PITMAN It's time to make the doughnuts. The landmark Pitman Bakery is scheduled to reopen in the spring after closing more than a year ago, leaving a void along South Broadway storefronts. Retired Deptford Police Chief Dan Murphy, 47, and his wife, Veronica, 48, a registered nurse, are starting a new career and family business. They say they will carry forward some of the traditions of the former bakery while they merge it with their vision for a modern shop. "We're going to do our best to live up to the old standards and hope to see the same success," said Dan Murphy, who will oversee maintenance and finances, while his wife will be in charge of baking.
REAL_ESTATE
May 4, 2015 | By Alan J. Heavens, Inquirer Real Estate Writer
At 86, Delores Clark is no homebody. Twice a week, she can be found at the local senior center perfecting her line-dancing skills, said daughter Brenda Jones. Her mother also bowls and travels regularly, she said. Although her hearing is not what it was - "She says I'm mumbling," Jones said - Clark won't move from the house on Melon Street in the city's Mantua section where she has lived since her father bought it for $2,000 when she was 9 years old. Like many elderly Philadelphians, however, Clark had trouble making needed repairs to the house, built in the 1920s, let alone changes such as grab bars that would make it easier for her to live there if her health truly became an issue for her. "There were two joists that split and needed to be replaced," Jones said, "and a lot of the plumbing repairs were patchwork.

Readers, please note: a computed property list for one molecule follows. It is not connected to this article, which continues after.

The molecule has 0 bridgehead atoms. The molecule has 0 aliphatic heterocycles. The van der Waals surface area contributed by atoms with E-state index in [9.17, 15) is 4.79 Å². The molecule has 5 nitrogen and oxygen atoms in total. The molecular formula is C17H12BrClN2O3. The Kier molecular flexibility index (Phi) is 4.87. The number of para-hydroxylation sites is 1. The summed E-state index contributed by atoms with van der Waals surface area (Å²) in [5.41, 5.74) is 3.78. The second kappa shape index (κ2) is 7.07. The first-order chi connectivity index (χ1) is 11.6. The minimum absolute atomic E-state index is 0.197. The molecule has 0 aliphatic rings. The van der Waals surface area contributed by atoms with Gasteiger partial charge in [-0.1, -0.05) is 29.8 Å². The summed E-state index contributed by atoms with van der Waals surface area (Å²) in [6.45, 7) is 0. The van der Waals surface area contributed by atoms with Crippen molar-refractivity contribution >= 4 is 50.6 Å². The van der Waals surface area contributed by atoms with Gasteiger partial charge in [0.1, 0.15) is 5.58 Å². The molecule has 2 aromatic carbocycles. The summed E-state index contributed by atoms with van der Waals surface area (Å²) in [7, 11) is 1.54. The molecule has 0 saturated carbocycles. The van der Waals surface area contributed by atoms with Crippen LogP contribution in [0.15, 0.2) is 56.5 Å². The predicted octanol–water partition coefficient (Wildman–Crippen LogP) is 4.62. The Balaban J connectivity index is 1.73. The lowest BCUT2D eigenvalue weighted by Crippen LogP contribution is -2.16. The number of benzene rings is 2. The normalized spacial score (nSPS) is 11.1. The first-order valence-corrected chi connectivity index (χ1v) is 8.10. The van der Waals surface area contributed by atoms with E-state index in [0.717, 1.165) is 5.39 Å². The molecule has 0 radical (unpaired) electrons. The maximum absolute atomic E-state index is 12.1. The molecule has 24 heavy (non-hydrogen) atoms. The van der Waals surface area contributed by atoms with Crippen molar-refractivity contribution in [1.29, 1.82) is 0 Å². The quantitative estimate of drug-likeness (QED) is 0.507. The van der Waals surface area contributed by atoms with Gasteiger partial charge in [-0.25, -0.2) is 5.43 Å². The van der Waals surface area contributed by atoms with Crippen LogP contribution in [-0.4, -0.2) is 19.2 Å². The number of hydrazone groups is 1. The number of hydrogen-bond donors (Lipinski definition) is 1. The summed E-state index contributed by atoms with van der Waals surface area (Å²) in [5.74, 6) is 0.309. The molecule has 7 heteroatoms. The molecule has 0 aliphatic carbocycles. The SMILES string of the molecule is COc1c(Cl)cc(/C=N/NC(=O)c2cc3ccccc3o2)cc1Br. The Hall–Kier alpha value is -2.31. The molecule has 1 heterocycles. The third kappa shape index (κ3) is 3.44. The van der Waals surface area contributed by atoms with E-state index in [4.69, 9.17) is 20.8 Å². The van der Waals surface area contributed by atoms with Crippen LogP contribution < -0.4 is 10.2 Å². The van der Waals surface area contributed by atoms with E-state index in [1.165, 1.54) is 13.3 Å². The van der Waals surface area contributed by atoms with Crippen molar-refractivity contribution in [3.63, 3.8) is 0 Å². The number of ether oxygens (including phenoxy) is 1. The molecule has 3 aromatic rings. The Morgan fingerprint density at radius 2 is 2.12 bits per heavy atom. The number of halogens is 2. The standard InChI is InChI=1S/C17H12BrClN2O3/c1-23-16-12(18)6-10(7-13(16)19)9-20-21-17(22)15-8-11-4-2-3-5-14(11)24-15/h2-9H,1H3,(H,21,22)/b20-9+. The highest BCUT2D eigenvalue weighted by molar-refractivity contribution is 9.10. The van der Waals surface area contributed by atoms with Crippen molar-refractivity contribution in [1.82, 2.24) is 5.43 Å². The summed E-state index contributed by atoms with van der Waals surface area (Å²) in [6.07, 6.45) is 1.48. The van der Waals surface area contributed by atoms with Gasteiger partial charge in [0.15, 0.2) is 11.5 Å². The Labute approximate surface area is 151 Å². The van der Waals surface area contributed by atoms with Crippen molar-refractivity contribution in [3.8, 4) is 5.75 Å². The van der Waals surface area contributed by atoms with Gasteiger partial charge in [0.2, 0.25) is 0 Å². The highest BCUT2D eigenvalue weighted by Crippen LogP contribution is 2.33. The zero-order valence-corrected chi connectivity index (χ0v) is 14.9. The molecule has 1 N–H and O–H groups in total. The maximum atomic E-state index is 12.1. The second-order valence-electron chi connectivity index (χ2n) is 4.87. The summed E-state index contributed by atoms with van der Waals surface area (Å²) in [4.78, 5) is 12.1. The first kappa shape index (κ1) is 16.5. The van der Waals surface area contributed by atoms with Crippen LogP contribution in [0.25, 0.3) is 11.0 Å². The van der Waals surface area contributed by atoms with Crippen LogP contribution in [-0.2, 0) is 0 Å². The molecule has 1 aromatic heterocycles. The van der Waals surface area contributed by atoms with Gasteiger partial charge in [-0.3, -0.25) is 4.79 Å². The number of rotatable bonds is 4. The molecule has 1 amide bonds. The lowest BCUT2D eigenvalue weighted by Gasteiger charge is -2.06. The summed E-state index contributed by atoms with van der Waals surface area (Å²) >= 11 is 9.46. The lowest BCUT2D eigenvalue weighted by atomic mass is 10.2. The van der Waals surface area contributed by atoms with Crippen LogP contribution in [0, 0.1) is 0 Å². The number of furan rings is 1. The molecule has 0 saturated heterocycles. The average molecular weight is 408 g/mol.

NEWS
May 13, 2014 | By Jeff Gammage, Inquirer Staff Writer
The house is a wreck, all broken windows and boarded doors, soon to be torn down. But Annie Hunt remembers when the home was alive - a place of light and laughter, a haven for a mother and son. The West Philadelphia property belonged to a strong and determined woman, Hunt's aunt Leona Richardson. As a teenager in the late 1930s, Richardson struck out alone from the segregated South, leaving small-town Louisiana and making her way to Baltimore. When World War II broke out, she got a job in a defense plant as a welder.
NEWS
January 18, 2015 | By Kristen A. Graham, Inquirer Staff Writer
At some city public schools, there is no recess at all - deep budget cuts mean there are not enough adults to monitor students' playtime. But at McMichael Elementary in Mantua, children troop out onto the schoolyard in orderly lines, pledge to be respectful and kind, then break out into orderly but joyous games of football, dodgeball and foursquare - blowing off steam with a genial man known as Coach Steve. McMichael is one of 13 Philadelphia School District schools and three city charters that use Playworks, a nonprofit that places a full-time staffer in schools to structure recess.
NEWS
February 28, 2014 | BY VALERIE RUSS, Daily News Staff Writer russv@phillynews.com, 215-854-5987
ARTIST James Dupree says that despite the city's "You're gonna love the arts in Philly" slogan, Philadelphia hasn't been showing him any love. Instead, Dupree said, he has been confronted with pain and despair over a continuing legal struggle with the city to keep his studio space in Mantua. The city Redevelopment Authority wants to take his massive, 8,600 square-foot studio building, on Haverford Avenue near 36th Street, to make room for a supermarket and parking lot. His studio is filled with 5,000 works of art - including wildly colorful pieces, mixed-media jewelry boxes with feathers, and a wall installation showing how the city helps developers take property from low-income homeowners.